It's Movie Time
3:11 pm
Sun November 11, 2007

Before the Devil Knows You're Dead

The Devil will have his due.

Sidney Lumet knows the wages of sin. Dog Day Afternoon was a classic of the heist that went wrong with a performance by Al Pacino that went right. His newest crime in the city is Before the Devil Knows You're Dead, from an Irish toast, "May you be in heaven half an hour before the devil knows you're dead."

The brothers who rob their parents' Westchester jewelry store, Andy Hanson (Philip Seymour Hoffman) and Hank (Ethan Hawke) will surely be having a dialogue with the Hot One when their lives are through, and they have suffered through the Lumet circle of Hell-on-earth reserved for those not talented enough to avoid Nemesis even in this life.

Lumet quietly builds the cascade of troubles from a couple of simple mistakes in the crime's execution. Each moment is fraught with punishing possibilities, some just dumb luck, others straight out of existential responsibility. But each of those moments is bearable because Lumet has ascribed the fault to the right places. We may squirm at each turn of bad luck, but we are confident the forces of righteousness will prevail.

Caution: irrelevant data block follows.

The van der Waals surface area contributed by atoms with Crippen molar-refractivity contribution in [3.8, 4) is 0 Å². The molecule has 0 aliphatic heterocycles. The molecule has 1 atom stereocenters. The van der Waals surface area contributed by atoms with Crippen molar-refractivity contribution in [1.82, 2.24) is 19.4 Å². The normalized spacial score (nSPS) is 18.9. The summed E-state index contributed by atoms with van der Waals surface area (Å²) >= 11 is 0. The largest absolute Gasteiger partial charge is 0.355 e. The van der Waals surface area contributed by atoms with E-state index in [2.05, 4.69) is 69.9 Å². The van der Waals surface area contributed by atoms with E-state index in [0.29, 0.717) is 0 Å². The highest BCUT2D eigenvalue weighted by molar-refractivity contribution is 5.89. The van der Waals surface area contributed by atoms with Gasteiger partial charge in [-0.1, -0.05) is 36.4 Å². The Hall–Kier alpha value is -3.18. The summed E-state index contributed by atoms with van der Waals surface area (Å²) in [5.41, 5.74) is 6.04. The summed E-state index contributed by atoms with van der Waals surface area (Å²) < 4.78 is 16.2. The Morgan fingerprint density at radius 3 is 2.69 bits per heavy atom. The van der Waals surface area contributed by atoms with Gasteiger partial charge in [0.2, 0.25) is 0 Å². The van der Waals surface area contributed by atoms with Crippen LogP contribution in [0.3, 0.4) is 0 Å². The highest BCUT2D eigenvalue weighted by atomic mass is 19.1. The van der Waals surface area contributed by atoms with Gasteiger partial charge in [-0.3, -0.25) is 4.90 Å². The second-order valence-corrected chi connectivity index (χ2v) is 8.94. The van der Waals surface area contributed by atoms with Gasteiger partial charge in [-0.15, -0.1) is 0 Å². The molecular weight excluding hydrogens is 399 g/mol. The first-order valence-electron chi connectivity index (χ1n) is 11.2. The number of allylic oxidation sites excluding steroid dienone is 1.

Like Orson Welles, Lumet isn't much interested in linear narrative as he cuts in and out of the four days before the heist and the week after. That non-linear presentation allows the audience to verify the early character-consistency estimates now played out at random times.

Befitting Lumet's seminal study of directing, Making Movies (1995), the shots are composed to show the growing alienation of the brothers from their father and each other. For example, a long shot of the two brothers assessing the damage has them placed like bookends, far apart but linked by the fate they are working out at that moment.

Their Greek tragic-like lives are exemplified before the robbery in the petty adultery and embezzling that already corrode all their relationships. Andy's Wife, Gina (Marisa Tomei), who is sleeping with Hank, fulfills the requirements of a Siren who may have no idea how dangerous she is.

The Devil will have his due.